David Yarnold, National Audubon Society

David Yarnold

Community-Based Conservation

Editors’ Note

David Yarnold has held his current post since 2010. Previously, he was Executive Director of Environmental Defense Fund. He is a former Pulitzer Prize-winning Executive Editor of the San Jose Mercury News. He also is a marathoner and an earnest birder. Yarnold is a graduate of San Jose State University. He has balanced Audubon’s nearly $90-million budget for the first time in 14 years.

Organization Brief

National Audubon Society (audubon.org) is one of the largest and best-known conservation organizations in the world. Audubon saves birds and their habitats throughout the Americas using science, advocacy, education, and on-the-ground conservation. Audubon’s network of 463 chapters, 22 state programs, 44 nature centers, and partners reaches millions of people each year to inform, inspire, and unite diverse communities in conservation action. Since 1905, Audubon’s vision has been a world in which people and wildlife thrive. More than 2,500 Audubon-designated Important Bird Areas identify, prioritize, and protect vital bird habitats from coast to coast. “Citizen scientists” collect vital data through Audubon’s annual Christmas Bird Count and other initiatives, generating groundbreaking analyses and guiding scientists and policy makers in addressing the needs of birds and other wildlife.

Why did you join the National Audubon Society?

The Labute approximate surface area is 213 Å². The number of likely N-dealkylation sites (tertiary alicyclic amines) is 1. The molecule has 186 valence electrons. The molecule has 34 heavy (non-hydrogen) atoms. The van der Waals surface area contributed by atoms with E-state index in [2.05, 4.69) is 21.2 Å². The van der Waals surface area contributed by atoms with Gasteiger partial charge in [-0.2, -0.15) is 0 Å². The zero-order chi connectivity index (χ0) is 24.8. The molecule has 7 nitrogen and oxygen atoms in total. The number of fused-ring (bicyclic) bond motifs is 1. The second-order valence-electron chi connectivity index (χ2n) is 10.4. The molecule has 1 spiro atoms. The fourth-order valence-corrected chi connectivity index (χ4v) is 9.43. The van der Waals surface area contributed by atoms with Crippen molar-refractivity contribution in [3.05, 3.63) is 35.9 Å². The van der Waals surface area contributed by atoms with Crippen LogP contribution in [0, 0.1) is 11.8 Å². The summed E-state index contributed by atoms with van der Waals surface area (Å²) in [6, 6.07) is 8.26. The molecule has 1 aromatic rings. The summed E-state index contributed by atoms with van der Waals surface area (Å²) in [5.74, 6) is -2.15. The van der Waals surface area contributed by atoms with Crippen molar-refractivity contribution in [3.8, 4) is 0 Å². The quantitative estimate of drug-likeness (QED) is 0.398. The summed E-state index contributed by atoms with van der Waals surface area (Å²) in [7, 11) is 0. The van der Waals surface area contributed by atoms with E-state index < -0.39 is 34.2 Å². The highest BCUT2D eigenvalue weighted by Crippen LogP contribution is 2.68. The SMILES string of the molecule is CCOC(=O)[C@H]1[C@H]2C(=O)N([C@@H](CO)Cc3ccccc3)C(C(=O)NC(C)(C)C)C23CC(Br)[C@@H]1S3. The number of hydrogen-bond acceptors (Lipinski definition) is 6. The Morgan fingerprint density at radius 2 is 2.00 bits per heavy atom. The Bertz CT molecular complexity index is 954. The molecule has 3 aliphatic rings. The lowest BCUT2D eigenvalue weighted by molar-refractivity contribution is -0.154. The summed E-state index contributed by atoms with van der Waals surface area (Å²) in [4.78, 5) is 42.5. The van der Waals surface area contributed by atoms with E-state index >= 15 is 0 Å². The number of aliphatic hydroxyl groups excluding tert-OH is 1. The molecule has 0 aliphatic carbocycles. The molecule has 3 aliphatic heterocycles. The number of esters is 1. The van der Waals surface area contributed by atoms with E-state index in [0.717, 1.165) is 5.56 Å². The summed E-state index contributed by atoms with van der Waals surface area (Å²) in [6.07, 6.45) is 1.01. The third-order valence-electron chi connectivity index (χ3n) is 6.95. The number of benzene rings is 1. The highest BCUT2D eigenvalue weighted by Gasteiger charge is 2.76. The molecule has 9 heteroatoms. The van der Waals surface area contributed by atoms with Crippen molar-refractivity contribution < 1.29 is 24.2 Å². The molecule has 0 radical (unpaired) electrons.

The power of the brand and its conservation mission, its history of success, and the fact that it was a distributed network – it was a social network before there were social networks.

It’s community-based conservation, which is where change really happens. People know what Audubon stands for; and it was a turnaround – in most areas, there was nowhere to go but up.

In terms of the turnaround, did the people take to it quickly?

The organization had wandered away from its core mission, which is large-scale conservation through birds, and most of the organization wanted to get back to that mission and so did the board. I wasn’t introducing a new idea – it was about coming home. People like coming back to a mission that is close to their hearts.

Are you engaging a younger audience?

It’s important to build that next generation of conservation leaders. One of the first things we did was to make sure we were upgrading everything we did in terms of social media and engaging younger people. In my first fall, a movie came out about birders called The Big Year. I felt this could be our 15 minutes of fame – that we should do right by birders.

We conducted an online scavenger hunt where we put playing cards featuring birds on 100 different websites ranging from Slate to Facebook, and people collected these and competed, and we called it Birding the Net. We got 10,000 new names and e-mail addresses – most weren’t long-time birders. Our e-mail file has grown from 15,000 in 2011 to more than 500,000 today. So we know, increasingly, we will talk to people through mobile devices and online.

Are your corporate parterships evolving?

Through our six-year-old corporate partnership with Toyota, we have involved more than 400,000 people in community-based conservation, and it was important to solidify that.

We also created a partnership with the company that provides most of the conservation mapping software in the world – Esri, from California – and they gave us software for every chapter in America, which was unprecedented.